PORTLAND, Ore. — The U.S. Department of Energy has released a highly critical audit of human resources activities at Bonneville Power Administration, saying the agency’s hiring and promotion practices are ineffective.
The audit revealed pervasive misapplications and departures from federal hiring guidelines and laws. Major violations were found in more than half the hiring cases reviewed, with applicants either being “erroneously disqualified or mis-qualified.”
Many of the specific problems were identified as such in the agency’s 2010 audit. The 2013 Human Capital Management Accountability Program audit, released Friday under Freedom of Information Act requests from several parties, said those issues have only gotten worse.
Portland-based BPA is the region’s biggest utility. It sells power from 31 hydroelectric dams to 140 publicly owned utilities, and operates the bulk of the region’s electric grid.
The bad audit comes at a time when the Office of Inspector General is reviewing complaints from whistleblowers.
The Inspector General’s office issued a management alert July 16 after receiving “credible” reports of retaliation against whistleblowers about hiring violations and discrimination against veterans. The Energy Department placed BPA Administrator Bill Drummond and Chief Operating Officer Anita Decker on indefinite leave.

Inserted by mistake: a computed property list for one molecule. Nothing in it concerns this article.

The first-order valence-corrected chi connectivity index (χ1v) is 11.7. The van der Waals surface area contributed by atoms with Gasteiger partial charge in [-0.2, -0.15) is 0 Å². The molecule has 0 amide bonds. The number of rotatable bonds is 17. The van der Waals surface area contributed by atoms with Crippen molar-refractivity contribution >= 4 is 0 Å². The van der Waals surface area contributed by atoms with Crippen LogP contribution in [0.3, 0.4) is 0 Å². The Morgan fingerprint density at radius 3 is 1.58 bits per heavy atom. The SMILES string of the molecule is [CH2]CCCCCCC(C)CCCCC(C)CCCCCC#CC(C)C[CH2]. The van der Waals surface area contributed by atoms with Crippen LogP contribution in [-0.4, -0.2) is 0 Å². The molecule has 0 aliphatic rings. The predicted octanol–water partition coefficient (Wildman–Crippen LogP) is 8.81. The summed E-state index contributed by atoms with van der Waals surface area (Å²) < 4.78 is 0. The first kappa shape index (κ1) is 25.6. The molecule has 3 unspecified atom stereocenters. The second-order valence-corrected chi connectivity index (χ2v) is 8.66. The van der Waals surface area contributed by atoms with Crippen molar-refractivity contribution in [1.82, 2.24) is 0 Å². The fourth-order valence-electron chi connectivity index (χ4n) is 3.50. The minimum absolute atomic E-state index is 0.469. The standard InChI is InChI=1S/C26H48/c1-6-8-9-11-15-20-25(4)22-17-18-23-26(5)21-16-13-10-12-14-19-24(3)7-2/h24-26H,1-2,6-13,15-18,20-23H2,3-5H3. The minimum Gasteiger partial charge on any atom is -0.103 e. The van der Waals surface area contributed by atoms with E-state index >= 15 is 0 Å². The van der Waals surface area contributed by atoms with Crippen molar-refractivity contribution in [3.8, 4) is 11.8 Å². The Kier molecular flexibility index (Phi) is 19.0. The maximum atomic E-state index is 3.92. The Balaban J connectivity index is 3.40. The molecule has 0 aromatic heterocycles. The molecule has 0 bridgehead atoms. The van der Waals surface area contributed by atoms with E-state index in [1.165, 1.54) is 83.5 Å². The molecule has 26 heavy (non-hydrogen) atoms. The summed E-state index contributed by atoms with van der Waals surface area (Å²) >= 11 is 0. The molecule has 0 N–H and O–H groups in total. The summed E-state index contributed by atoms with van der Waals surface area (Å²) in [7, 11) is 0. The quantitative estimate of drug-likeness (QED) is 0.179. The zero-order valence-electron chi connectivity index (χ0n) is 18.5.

The department still hasn’t said why the two were suspended.
The Oregonian newspaper reported that acting administrator Elliot Mainzer, in his weekly communiqué with BPA employees, said Friday that the agency was making strides in offering jobs to disadvantaged applicants eligible for priority placement. He also said the team continued to develop its audit response, which is supposed to be ready in October.
A number of current and former BPA managers downplay the extent of the problems. While they acknowledge BPA improperly eliminated job applicants, they say the intent was to winnow pools of qualified applicants to manageable numbers.